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OpEdNews Op Eds    H2'ed 9/16/21

President Joe Biden's NPR

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The headlines are filled with stories on the rising geopolitical tensions between the United States, Russia, and China.

The issue of nuclear arms is caught up in these tensions. In terms of cost, America's budget for nuclear arms is already twice what it was than during the Cold War. President Joe Biden will soon deliver his administration's Nuclear Posture Review. NPR's detail the necessity of maintaining a credible nuclear threat that could retaliate against an adversary's nuclear first strike. Further, they propose new designs for nuclear bombs and the bombers to deliver them, new nuclear-tipped missiles, and the submarines to launch them, and new Inter-Continental Missiles to carry newly fashioned nuclear warheads to their destination.

Biden's predecessor, President Donald Trump, offered a scary NPR in 2018. Trump's 2018 NPR called for a vast modernization of the U.S. nuclear arsenal, creating new classes of nuclear weapons that require new untested technologies at a cost of trillions of dollars over the next three decades. The ambitions and cost estimates offered by the National Nuclear Security Agency were graded by the General Accountability Office as unrealistic. Many arms control experts considered Trump's nuclear weapons plan provocative and destabilizing.

On a more encouraging note, Biden and Russian President Vladimir Putin held a summit in Vienna in June and issued a joint declaration that "a nuclear war cannot but won, and must never be fought," quoting Soviet Leader Mikhail Gorbachev and former President Ronald Reagan from the 1980's. For years, our nuclear policy has revolved around the doctrine of Mutually Assured Destruction, or the idea that if our country and our adversaries have a certain number of nuclear weapons then neither side will use them, as all sides are aware of their destructive nature.

In his story "Biden Nuclear Posture Review Must Examine Ballistic Missile Defense," writer Mark Muhich recommended an alternative policy called Mutually Assured Survival. This policy, taken from the Back from the Brink movement, possesses five tenants - pursue verifiable elimination of nuclear weapons worldwide, renounce first use of nuclear weapons, end sole authority of the president to launch nuclear weapons, end the Hair Trigger Alert for U.S. Intercontinental ballistic missile fleet, and cancel Enhanced Nuclear Weapons programs. Organizations such as the Union of Concerned Scientists, Physicians for Social Responsibility, Sierra Club, American Friends Service Committee, Pax Christi, and The U.S. Conference of Mayors have endorsed Back from the Brink.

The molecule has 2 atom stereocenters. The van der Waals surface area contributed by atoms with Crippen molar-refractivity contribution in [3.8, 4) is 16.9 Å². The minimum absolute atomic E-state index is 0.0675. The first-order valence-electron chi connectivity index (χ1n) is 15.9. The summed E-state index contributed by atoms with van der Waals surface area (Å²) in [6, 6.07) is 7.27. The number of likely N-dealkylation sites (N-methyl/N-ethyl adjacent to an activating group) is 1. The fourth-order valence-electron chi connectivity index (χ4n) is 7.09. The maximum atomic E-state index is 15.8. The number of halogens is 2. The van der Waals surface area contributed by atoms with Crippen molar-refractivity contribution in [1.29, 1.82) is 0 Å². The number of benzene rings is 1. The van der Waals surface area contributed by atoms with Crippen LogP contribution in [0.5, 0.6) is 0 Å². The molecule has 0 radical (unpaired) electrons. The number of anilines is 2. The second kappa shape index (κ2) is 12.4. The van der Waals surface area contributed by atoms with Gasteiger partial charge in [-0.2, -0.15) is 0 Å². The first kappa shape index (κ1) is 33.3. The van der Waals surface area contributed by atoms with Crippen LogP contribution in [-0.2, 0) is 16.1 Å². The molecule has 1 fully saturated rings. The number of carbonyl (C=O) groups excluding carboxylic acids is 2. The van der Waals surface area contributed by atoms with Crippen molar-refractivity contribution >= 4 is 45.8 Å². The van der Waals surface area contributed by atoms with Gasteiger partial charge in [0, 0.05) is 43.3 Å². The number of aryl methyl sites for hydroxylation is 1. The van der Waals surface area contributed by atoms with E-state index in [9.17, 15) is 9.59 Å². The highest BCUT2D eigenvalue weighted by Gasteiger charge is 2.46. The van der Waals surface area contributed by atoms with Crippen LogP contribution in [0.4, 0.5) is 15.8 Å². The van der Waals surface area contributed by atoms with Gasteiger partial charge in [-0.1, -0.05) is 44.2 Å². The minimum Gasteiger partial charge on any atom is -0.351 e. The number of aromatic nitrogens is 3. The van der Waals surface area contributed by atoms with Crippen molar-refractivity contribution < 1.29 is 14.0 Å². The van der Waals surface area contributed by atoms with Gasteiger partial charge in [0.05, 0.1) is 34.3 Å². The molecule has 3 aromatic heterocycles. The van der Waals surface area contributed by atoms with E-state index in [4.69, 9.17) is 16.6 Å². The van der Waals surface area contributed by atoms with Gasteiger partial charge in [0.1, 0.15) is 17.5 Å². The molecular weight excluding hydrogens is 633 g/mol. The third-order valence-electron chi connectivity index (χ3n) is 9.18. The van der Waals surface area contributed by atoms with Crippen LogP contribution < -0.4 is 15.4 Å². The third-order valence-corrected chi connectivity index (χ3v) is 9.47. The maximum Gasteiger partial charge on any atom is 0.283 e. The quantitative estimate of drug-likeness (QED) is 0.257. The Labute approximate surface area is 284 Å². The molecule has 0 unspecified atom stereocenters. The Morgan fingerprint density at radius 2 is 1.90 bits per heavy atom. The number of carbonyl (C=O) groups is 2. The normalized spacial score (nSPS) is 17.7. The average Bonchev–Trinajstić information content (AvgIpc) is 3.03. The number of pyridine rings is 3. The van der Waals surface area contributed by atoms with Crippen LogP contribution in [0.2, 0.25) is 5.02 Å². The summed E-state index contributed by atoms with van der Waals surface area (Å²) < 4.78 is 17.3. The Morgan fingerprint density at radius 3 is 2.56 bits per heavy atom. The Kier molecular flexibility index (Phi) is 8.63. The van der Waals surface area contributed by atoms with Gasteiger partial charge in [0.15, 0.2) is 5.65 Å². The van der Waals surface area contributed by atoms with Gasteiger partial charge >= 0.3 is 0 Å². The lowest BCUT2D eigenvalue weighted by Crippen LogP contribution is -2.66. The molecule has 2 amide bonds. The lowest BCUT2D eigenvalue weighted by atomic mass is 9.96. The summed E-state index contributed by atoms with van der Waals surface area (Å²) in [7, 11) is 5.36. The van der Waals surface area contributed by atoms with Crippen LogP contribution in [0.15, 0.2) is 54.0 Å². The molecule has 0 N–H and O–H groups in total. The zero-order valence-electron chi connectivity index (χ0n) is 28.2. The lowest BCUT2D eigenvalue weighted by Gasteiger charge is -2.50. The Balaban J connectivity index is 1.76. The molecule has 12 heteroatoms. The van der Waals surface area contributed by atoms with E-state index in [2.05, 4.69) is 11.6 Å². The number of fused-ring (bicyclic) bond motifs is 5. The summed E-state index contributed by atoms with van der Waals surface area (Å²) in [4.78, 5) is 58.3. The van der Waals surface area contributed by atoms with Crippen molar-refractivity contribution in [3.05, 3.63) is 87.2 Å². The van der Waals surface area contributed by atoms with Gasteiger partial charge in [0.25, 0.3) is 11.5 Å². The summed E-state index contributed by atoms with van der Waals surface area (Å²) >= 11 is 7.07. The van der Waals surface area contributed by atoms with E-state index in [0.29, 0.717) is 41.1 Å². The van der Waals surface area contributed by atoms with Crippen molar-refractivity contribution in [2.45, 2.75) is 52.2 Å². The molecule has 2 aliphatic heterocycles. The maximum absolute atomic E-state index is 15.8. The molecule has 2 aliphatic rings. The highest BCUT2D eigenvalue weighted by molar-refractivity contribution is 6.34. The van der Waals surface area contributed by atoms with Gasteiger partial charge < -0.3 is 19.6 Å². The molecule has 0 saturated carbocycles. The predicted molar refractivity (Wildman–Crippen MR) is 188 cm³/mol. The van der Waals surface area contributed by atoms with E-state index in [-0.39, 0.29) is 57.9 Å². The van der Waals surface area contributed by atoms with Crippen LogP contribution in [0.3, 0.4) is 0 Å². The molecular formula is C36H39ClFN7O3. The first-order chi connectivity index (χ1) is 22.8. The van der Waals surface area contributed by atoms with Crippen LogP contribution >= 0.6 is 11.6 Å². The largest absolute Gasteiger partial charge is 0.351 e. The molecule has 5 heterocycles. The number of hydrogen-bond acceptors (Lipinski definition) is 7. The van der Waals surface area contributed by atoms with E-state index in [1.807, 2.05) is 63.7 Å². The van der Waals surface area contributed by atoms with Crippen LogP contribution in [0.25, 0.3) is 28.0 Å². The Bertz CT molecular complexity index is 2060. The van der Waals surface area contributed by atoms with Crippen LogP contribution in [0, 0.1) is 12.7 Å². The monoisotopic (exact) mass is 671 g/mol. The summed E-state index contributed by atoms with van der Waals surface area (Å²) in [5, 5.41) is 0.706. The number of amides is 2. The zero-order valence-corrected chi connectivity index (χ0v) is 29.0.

Perhaps Biden appointees to the NPR could recommend an alternative path, one designed to prevent nuclear conflagration. We should emphasize the importance of diplomatically negotiated treaties with our adversaries to reduce the existential risk posed by a possible nuclear war.

Some, like Trump, speak of the dangers of China's nuclear arsenal. However, China's nuclear arsenal of 350 nuclear weapons is dwarfed by the arsenals of the U.S. and Russia, 5,500 and 6,500 nuclear weapons. China professes a No First Use of nuclear weapons and has separated its nuclear warheads from the missiles that deliver them, to avoid any chance of accidental launch and ensuing retaliation. Muchich recommends that the Biden administration adopt these policies to cool tensions with the Chinese. He also rejects the idea that nuclear arms should be a matter that concerns military experts. People like Bonnie Jenkins, Assistant Secretary of State for Arms Control, should be afforded an equal voice in the writing of Biden's NPR.

One of the key conflicts in our relationship with China and Russia is our pursuit of National Missile Defense Systems. China and Russia have said time and again that these systems stabilize their countries. Muchich stated how their policy is a reaction to our policy: "adversaries of the U.S. have concluded that U.S. regional missile defense systems will eventually integrate into a world-wide ballistic missile defense network that could neutralize their nuclear deterrence and embolden the U.S. to launch a nuclear first strike. In a joint 2013 statement Vladimir Putin and Xi Jinping warned, 'Unilateral unlimited strengthening of missile defense harms strategic stability and international security.'"

Biden promised to reduce the reliance of our country on nuclear weapons and to adopt a No First Use policy on using them. I guess we'll find out if the president is a man of his word when we observe his NPR.

Jason Sibert is the Executive Director of the Peace Economy Project in St. Louis.

 

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Jason Sibert worked for the Suburban Journals in the St. Louis area as a staff writer for a decade. His work has been published in a variety of publications since then and he is currently the executive director of the Peace Economy Project.
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